- The good news is that people who prefer this style are also sometimes referred to as “auditory-sequential” learners. They are typically very good at following sequenced, step-by-step instructions, which is the way sewing patterns are usually presented.
- If this is your weak spot: You’ll still probably do fine with most patterns. If you’re having a hard time with a new procedure, remove yourself from all auditory distractions and focus on the print and images.
- Have been heard saying, “Just hand me those instructions!”
- Learn best by reading. Some theorists think these people should be grouped with auditory learners because when you read, you hear yourself say the words in your head. Other educators believe reading is more of a visual task.
- If this is your preferred learning style: You will probably do well working with patterns, as they tend to be mainly written instruction. It might help you to read through the pattern and take notes, or make a sequential list of steps in your own words.
- If this is your weak spot: Check out the tips for the other learning styles.
- Have been heard saying, “Will you draw me a picture?”
- Learn best by looking at images, models, diagrams or samples. Can also learn by creating their own visual interpretation of information.
- If this is your preferred learning style: The diagrams in most patterns will probably be helpful, but they might not be enough. Do whatever you can to make the instructions more visual. Get out your highlighters and color code the information in a way that makes sense to you. Read the printed instructions and draw your own pictures. Cut out small swatches of your fabric and tape them to your instruction sheet.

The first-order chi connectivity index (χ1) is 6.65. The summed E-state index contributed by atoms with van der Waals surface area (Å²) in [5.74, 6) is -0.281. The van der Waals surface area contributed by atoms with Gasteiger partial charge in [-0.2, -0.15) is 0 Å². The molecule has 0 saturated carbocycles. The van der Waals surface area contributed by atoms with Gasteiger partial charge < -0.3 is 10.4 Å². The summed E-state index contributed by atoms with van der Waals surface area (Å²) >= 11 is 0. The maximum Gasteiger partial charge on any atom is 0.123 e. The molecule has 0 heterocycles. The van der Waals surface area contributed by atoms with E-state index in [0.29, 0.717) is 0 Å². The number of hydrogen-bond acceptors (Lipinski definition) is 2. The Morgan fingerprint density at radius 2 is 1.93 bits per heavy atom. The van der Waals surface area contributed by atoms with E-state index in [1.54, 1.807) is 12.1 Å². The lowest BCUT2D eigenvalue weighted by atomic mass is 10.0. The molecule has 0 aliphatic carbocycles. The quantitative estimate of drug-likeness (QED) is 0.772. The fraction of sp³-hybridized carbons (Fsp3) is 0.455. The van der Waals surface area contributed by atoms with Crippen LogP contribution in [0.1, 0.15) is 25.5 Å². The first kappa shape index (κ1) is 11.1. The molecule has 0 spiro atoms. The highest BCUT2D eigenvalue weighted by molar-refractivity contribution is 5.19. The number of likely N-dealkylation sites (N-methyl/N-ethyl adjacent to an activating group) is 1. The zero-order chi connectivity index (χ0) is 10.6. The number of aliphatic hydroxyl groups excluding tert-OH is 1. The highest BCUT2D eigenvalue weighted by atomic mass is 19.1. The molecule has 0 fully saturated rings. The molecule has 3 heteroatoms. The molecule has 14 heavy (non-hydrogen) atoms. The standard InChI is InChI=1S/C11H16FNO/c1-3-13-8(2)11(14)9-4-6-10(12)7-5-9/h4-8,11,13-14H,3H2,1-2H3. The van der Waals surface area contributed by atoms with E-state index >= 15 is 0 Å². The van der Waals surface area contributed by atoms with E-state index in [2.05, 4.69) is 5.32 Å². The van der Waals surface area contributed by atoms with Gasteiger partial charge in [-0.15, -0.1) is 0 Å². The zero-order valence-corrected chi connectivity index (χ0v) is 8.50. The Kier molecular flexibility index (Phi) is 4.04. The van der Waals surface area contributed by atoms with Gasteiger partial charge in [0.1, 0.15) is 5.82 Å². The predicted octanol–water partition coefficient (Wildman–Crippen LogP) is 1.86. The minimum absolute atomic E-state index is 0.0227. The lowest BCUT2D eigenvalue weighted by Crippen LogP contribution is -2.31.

- Another important point is that some educators believe that visual-spatial learners have a hard time with procedures. That is, they don’t really think about things in a step-by-step way. Obviously, patterns are written like this, so it is a good idea for you to thoroughly read through the instructions and try to grasp the whole process before you jump in.
- If this is your weak spot: Sewing garments can be a real challenge, no matter how great the pattern. Because you’re trying to construct something 3-dimensional, you have to have decent spatial skills. For example, imagine lining a jacket. You must be able visualize how you’re going to sew the sleeve to the body and then get the lining in correct place. This is no small task for someone who can’t figure out which way to load the paper in the printer or read a map (me, me, me!). Pinning can help you test how you think the pieces should be oriented. Pin the pieces where you believe stitches will go, then try to turn everything right side out. If it’s upside down and backwards, pull out the pins and try again.
- Have been heard saying, “Let me try it.”
- Learn best by doing. Often very physical people. Usually the type of learners who struggle the most in traditional classroom settings.
- If this is your preferred learning style: You’ll probably do best by just jumping in and sewing something. I highly recommend that you make a muslin when trying a new pattern. This is like a trial run and you don’t end up wasting good fabric. (More about muslins on May 14.) Otherwise, just go for it and keep your seam ripper close at hand.
- If this is your weak spot: You need to fully understand what you need to do before you do it. Make sure your comprehension of the task is solid before you start working or it will can be an exercise in frustration.